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Finding Your Roots with Henry Louis Gates Jr.

Finding Your Roots with Henry Louis Gates Jr.” is a new series from Henry Louis Gates Jr., who previously brought us series such as Faces of America, African American Lives, and African American Lives 2.  The show, which airs on PBS stations on Sunday nights, premieres March 25th, 2012 with singer/actor Harry Connick, Jr.

Last week I participated in a conference call with members of the show, including Senior Story Editor and Producer Leslie Asako Gladsjo and Chief Genealogist Johni Cerny.  Also on the call, although only able to participate for a few minutes, was Henry Louis Gates Jr.

Here are some interesting tidbits about Finding Your Roots – and genealogy in general – that I learned from the conversation:

  • Gates believes that genetic genealogy is deconstructing the notion of race; never has FTDNA or 23andMe returned an African American’s testing results and reported 100% African, for example.  In other words, science is demonstrating that things are much more complicated than we would have guessed without the benefit of DNA.
  • All guests on Finding Your Roots used both 23andMe and FTDNA for DNA testing – all African Americans participating in the series also used African Ancestry.  While the guests receive all their results, we may not always see them.
  • Many are still wary of genetic genealogy; many potential guests even turned down the series largely because of the DNA testing involved.
  • Gladsjo and Cerny noted that DNA is just another tool for the genealogist; sometimes the guests’ DNA results were very interesting, and sometimes they were “pretty boring.”

I hope you’ll be tuning in tomorrow to see Finding Your Roots.  I have a feeling that this is going to be a fascinating series.

By the way, did you catch last night’s episode of “Who Do You Think You Are” with Helen Hunt? It was another fantastic episode.  Too bad they didn’t bring in DNA testing.  With Hunt’s Jewish ancestry, it would have been a terrific opportunity to education viewers about the many unique facets of genetic genealogy testing in this population.

 

Blaine Bettinger

Intellectual property attorney, genealogist, and author of The Genetic Genealogist since 2007

11 Comments

  1. Please make this show a daily event. Give us more more more! It’s awesome.

  2. I saw and liked Findingyourroots but once again Dr.Gates didnt go over the limitations of the dna tests.He used 23andme again like in Facesofamerica.23andme is a great company but what theyre great in is health,not ancestry.They have inadequate population sampling and give Africanamericans(and Africans from Africa) Asian percentages,usually 3%or4%or 6%or7%,and were supposed to believe that its Native American when in reality its neither NativeAmerican or Asian but miscalculated African.I respect 23andme as ahealth company but their ancestry is not much better than the old Ancestrybydna 2.5 test(though you can send 23andme results to Dr,Doug Mcdonald) .Dr.Gates should use the Populationfinder from Familytreedna or myDNAmix from Africanancestry next time.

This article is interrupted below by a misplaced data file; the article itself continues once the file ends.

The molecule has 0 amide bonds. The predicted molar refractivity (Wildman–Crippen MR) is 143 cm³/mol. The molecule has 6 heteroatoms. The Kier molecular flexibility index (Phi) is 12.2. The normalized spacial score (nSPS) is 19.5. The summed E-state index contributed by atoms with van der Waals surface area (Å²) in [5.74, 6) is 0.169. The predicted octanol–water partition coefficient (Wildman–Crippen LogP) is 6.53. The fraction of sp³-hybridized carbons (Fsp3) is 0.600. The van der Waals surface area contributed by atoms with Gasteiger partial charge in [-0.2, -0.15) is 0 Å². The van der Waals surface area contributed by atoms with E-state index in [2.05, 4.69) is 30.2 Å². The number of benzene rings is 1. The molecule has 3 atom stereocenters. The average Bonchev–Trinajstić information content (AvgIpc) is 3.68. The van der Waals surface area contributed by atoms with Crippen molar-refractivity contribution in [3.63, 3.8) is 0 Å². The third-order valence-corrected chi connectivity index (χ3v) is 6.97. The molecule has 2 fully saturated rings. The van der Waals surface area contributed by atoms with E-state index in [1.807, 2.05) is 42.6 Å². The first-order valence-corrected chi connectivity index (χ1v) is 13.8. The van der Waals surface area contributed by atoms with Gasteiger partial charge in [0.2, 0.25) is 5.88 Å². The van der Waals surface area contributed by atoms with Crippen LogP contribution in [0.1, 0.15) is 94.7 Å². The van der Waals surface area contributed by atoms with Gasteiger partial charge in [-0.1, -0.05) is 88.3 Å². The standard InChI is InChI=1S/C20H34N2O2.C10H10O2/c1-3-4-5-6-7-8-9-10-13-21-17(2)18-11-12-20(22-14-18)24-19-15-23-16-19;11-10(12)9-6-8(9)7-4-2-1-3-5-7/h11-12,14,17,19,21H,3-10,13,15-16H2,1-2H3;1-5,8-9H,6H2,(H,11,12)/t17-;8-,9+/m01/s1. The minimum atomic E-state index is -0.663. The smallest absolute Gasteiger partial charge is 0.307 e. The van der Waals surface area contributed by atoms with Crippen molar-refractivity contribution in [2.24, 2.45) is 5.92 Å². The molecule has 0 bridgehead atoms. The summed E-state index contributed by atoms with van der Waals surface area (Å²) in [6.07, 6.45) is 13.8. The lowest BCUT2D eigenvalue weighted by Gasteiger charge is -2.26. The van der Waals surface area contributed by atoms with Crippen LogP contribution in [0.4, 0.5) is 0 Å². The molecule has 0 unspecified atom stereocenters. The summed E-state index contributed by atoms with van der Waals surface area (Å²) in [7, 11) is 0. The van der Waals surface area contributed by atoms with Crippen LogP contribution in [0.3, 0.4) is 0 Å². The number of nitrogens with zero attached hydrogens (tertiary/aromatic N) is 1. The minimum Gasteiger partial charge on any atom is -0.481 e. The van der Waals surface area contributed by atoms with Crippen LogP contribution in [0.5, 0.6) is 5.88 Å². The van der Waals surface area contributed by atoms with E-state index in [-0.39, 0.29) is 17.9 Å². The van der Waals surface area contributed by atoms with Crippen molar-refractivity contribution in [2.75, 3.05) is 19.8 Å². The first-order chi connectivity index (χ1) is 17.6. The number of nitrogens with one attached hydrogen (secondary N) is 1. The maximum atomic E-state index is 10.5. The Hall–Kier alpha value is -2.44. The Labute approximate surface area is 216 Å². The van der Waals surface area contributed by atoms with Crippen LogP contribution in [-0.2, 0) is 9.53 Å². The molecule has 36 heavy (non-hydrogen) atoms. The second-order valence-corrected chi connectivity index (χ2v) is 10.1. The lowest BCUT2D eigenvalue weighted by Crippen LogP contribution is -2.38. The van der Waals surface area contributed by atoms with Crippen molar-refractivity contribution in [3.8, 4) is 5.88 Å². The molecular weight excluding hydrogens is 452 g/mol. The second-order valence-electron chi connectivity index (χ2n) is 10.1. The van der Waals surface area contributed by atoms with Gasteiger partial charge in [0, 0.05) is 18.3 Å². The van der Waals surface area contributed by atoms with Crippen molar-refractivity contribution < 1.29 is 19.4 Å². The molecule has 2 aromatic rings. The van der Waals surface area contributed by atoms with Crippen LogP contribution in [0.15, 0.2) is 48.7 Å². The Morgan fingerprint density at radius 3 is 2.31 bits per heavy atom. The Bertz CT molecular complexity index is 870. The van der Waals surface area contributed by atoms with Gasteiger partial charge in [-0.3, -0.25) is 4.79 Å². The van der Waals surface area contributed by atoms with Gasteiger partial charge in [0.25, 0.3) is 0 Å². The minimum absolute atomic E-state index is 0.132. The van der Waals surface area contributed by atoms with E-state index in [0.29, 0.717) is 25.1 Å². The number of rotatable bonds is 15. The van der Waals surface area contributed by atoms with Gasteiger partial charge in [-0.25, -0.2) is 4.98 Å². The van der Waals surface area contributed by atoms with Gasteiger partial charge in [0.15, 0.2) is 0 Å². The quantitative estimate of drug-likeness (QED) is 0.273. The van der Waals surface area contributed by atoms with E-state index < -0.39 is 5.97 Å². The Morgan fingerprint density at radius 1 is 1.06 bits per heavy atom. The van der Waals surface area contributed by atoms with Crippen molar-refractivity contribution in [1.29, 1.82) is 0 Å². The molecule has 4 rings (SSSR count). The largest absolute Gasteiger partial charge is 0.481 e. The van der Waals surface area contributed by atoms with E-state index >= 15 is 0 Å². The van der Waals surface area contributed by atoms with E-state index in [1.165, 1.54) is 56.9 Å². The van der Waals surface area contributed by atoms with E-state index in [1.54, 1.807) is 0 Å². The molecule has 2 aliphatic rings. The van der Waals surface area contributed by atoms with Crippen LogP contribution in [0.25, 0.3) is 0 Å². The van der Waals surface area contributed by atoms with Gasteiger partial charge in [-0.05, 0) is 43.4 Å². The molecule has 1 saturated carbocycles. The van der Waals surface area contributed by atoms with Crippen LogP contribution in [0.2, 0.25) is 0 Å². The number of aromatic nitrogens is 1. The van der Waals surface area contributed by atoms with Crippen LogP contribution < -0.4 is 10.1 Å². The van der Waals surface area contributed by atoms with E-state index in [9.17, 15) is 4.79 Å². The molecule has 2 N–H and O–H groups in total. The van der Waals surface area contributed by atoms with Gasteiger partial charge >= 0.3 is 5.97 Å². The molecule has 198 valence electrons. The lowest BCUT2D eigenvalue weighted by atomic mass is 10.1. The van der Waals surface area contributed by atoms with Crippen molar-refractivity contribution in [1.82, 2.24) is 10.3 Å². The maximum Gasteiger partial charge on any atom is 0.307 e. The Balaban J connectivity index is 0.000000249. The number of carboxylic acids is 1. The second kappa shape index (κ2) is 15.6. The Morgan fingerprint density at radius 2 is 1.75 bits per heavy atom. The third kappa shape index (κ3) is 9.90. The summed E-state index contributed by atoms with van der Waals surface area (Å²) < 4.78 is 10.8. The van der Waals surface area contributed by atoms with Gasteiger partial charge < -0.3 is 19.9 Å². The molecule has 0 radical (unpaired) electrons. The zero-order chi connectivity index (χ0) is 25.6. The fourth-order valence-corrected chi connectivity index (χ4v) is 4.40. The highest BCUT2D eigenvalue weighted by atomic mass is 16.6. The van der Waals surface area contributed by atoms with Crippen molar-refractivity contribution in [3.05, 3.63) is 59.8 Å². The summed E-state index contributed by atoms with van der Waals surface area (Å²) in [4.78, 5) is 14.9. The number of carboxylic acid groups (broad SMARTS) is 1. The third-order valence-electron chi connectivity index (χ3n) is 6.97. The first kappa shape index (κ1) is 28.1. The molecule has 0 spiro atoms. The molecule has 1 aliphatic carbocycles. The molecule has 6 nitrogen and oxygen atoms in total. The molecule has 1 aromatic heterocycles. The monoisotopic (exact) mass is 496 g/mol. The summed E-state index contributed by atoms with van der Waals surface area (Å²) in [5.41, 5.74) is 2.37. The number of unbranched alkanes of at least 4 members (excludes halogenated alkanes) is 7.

3. Have 1857 king james Bible/family names start at 1779-1940s,black foiks,love for your input,after that show that the road am taken,7047345508,hisfacedd@yahoo.com

  4. Dear Professor Gates,

    At age 90, Herbert P. Douglas Jr. is the oldest living black American Olympian (Bronze medal in the long jump, 1948 London Olympics). I have contact information for him. Gabby Douglas is the youngest black Olympian. It would be interesting to find out if the two Douglases are related.

    Very truly yours,

    Ralph Metcalfe Jr.

  5. I would like to find out through DNA testing ( Who am I ) as a Black male in America. What and where are my African roots ?

  6. There seems to be different type of tests obtaining different information – or in different forms. What test would one need to obtain that pie chart of your various degrees of ethnicity? I can’t seem to get a straight answer on this. And, assuming I find the right test, can a female take it for those results? Or does it have to be a male? I’m not so much interested in finding connections to kin as I am in understanding my ethnic background.

  7. Where do I begin to find out my roots when there are so many secrets and know one has any information. What DNA do I do/

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